Ronnie O'Sullivan said, 'you drive your own car.' Well I just hope his car is a Ferrari, at least one of them, just for the hell of it. There is nothing more elating than watching a good snooker player work several steps ahead so that they know what is going to happen. It's one of the joys of life watching people perform magic and it happens all the time in so many different places. Sport is the top of how things should be. Men and women competing instead of fighting, it's gladitorial in the best possible sense, and that's how it should be. Always.

Friday, 1 December 2017

Extra Post. Don't read it if you have something better to do.

Fed up!! Fed right up!!  Internet goes off. Email goes off. Edits don't go off when they should and I worry in case they are dreadful so that the book which I have spent the whole year writing will be appallingly awful. The bills are huge and it"s nearly Christmas. Rats and all those other things.  It's too icy to go out in case I break a leg for Christmas. I don't want to have to be grateful for having a downstairs loo. Can you imagine?  Six months of ready meals and having to ask Waitrose to bring a hundred bottles of wine with my order?
I try to think of other things I can do so that I don't have to sit here hours a day trying to think of something to write!!!  I can drive so I could work for Domino's except that I can't see in the dark and have no sense of direction.
I can walk dogs. Well, not very well any more, since I have a knee which keeps collapsing. I kid you not. I fell off a stool in the kitchen the other night while standing on it, scouring the cupboards. I know I shouldn't get on stools but with no other bugger here to do it I had to look for bay leaves. I couldn't get the outside door open because of the bloody ice and although there are hundreds of bay leaves out there they were of no help. I cannot eat risotto without bay leaves. It would be, well I don't know what the hell it would be but it wouldn't do. Luckily, after having done no more damage than sitting on the floor with bruised knees I found some slightly dried up bay leaves which were lurking on the window ledge in the kitchen.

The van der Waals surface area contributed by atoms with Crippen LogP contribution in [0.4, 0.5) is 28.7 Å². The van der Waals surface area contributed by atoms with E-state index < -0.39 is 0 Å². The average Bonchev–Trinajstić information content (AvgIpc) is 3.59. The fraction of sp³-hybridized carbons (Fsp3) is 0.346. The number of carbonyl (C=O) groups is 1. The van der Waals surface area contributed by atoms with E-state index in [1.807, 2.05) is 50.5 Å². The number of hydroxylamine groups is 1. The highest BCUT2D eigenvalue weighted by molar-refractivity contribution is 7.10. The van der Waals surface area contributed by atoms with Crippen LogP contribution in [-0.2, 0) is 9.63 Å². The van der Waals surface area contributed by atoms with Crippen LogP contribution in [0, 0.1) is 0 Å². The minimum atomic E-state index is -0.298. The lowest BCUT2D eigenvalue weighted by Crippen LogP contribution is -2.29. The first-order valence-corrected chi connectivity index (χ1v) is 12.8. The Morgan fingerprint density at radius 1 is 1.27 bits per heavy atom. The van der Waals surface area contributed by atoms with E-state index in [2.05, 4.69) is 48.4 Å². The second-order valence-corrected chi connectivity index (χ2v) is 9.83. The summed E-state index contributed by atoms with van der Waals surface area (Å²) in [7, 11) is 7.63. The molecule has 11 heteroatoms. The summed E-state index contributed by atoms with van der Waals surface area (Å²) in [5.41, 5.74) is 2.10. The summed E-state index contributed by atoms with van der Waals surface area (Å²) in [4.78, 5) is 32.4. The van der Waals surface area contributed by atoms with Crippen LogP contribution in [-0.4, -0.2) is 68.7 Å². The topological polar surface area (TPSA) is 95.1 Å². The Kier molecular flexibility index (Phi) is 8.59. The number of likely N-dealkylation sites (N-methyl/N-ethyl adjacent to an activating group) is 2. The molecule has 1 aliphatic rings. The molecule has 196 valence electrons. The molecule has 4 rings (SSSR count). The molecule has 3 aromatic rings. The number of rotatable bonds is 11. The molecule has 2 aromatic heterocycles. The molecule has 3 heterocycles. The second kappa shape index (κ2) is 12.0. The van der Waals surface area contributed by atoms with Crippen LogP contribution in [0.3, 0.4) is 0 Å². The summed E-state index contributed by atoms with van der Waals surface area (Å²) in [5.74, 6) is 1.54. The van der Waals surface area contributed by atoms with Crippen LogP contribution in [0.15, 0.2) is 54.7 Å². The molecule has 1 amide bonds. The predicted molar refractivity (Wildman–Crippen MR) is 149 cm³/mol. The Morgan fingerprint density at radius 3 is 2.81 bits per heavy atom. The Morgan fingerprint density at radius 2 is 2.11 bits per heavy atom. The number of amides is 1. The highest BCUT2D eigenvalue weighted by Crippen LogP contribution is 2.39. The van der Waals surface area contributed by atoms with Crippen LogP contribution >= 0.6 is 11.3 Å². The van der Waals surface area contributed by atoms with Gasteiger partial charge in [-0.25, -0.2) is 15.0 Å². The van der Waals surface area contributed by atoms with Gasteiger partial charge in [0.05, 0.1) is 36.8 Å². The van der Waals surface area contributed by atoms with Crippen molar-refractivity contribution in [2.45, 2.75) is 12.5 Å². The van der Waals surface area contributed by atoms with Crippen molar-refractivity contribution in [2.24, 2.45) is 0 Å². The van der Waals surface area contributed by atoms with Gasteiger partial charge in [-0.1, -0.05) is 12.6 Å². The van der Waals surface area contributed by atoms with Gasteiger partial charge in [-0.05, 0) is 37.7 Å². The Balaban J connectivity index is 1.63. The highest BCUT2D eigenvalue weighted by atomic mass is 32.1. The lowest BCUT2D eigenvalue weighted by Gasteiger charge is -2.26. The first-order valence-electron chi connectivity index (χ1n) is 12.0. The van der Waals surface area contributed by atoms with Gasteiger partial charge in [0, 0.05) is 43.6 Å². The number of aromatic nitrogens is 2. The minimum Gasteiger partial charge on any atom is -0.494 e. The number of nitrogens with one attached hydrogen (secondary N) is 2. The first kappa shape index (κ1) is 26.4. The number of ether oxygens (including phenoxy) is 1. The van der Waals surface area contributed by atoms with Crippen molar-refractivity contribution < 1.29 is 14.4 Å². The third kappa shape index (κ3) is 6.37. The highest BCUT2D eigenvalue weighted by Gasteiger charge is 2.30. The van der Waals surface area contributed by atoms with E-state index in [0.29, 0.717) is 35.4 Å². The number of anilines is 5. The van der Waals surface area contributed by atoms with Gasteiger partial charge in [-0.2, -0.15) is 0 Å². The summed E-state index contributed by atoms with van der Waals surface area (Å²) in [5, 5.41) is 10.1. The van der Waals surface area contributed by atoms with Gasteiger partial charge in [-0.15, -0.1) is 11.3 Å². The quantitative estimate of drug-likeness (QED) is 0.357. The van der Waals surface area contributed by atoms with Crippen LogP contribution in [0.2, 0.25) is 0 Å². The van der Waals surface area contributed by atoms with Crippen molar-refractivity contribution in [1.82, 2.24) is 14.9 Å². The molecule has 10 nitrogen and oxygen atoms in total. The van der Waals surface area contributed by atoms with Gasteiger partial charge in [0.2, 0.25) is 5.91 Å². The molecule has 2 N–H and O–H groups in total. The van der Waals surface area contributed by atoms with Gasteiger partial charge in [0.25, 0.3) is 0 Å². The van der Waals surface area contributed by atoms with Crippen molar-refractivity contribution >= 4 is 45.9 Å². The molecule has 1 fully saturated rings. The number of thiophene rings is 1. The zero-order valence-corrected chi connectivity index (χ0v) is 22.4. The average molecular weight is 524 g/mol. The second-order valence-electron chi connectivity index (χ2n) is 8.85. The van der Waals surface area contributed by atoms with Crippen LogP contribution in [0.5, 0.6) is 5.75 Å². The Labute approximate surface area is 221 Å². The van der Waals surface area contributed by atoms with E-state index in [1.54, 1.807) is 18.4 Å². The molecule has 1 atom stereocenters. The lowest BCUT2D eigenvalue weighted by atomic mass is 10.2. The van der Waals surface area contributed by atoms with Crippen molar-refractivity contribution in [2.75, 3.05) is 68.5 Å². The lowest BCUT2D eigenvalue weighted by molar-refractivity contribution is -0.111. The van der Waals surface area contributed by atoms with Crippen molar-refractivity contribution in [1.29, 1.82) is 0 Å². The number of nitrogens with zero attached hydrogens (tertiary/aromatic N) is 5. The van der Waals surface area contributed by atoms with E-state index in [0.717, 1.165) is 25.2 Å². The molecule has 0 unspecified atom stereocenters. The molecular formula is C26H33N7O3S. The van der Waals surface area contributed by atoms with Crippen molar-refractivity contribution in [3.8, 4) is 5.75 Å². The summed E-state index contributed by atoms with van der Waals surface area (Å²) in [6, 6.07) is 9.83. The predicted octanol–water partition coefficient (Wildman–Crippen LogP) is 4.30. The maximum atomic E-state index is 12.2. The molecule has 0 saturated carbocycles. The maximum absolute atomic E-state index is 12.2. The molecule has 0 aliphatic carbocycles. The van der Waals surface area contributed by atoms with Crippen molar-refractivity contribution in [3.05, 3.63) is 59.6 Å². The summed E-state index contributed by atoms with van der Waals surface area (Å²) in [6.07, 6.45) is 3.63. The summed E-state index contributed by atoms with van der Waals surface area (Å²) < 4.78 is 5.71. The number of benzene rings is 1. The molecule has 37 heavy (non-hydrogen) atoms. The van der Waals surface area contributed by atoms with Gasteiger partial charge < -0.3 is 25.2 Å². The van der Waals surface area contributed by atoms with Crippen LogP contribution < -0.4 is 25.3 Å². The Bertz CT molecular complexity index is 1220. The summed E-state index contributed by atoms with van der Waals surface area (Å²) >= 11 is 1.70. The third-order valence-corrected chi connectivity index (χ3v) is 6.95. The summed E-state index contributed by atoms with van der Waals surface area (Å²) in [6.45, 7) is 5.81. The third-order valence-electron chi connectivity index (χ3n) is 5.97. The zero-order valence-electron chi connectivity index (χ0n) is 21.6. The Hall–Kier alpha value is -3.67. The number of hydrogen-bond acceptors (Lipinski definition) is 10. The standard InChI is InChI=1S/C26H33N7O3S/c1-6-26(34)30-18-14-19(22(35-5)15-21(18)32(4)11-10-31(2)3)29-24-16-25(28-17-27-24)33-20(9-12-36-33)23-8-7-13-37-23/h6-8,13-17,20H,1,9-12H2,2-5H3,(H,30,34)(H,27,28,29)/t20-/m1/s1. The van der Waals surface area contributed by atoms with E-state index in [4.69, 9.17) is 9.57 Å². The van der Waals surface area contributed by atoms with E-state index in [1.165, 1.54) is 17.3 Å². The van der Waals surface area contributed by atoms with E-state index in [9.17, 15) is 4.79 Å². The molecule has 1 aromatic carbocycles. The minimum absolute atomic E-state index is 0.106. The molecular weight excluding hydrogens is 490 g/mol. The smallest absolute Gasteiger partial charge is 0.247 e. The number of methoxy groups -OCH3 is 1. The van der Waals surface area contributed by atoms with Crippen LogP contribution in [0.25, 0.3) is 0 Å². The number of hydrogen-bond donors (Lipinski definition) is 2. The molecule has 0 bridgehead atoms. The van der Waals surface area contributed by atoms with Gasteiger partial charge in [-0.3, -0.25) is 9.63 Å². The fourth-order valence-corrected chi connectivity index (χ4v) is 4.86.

Note to self. Must move things down from top shelves but no more getting on stools so perhaps not.
I could work on the checkout at Sainsbury's except that my daughter who has worked in food retail for years says they wouldn't have me. I mean, would you?  I can chat to you about literature, history, nuns, feminism and Weardale. Not what you really want for conversation. My specialist subject is the industry of the north east. Boy, I'm good at it. Shipbuilding, house building, mines, iron foundries, steel foundries and also keeping hens. And goats.
I could teach creative writing. Oh, not again. Hard work. I could write short stories. Dear God, groans from all over the area. I'm not good at short stories and talk about a flooded market.
I could sell my beautiful house and move to -  God knows where. Everywhere is so expensive. Even places you don't want to live.
My friends, knowing I am fed up say, 'ring me' and I think how can I when they have real problems and my problem is just that I should have gone away this autumn and didn't. I am a very lucky woman but I don't feel like that right now so if you are reading this and you think how stupid, yes, you are right. I am stupid.
Worst of all I see myself in a cottage with a fire up in the dale or by the sea with lovely cats and dogs. How dim is that?  Think of the cost.  Think of hauling all that wood into the house and where to get it and who would pile it up? Think of the cats tearing my sofa to pieces. Think of them getting old and having to be put down. Believe me, I am the expert. I've put down more animals. Well, let's not go there. Think of them howling all night and throwing up and doing other disgusting things. Dear God. You see I am lucky. I don't have to do anything but put up with me.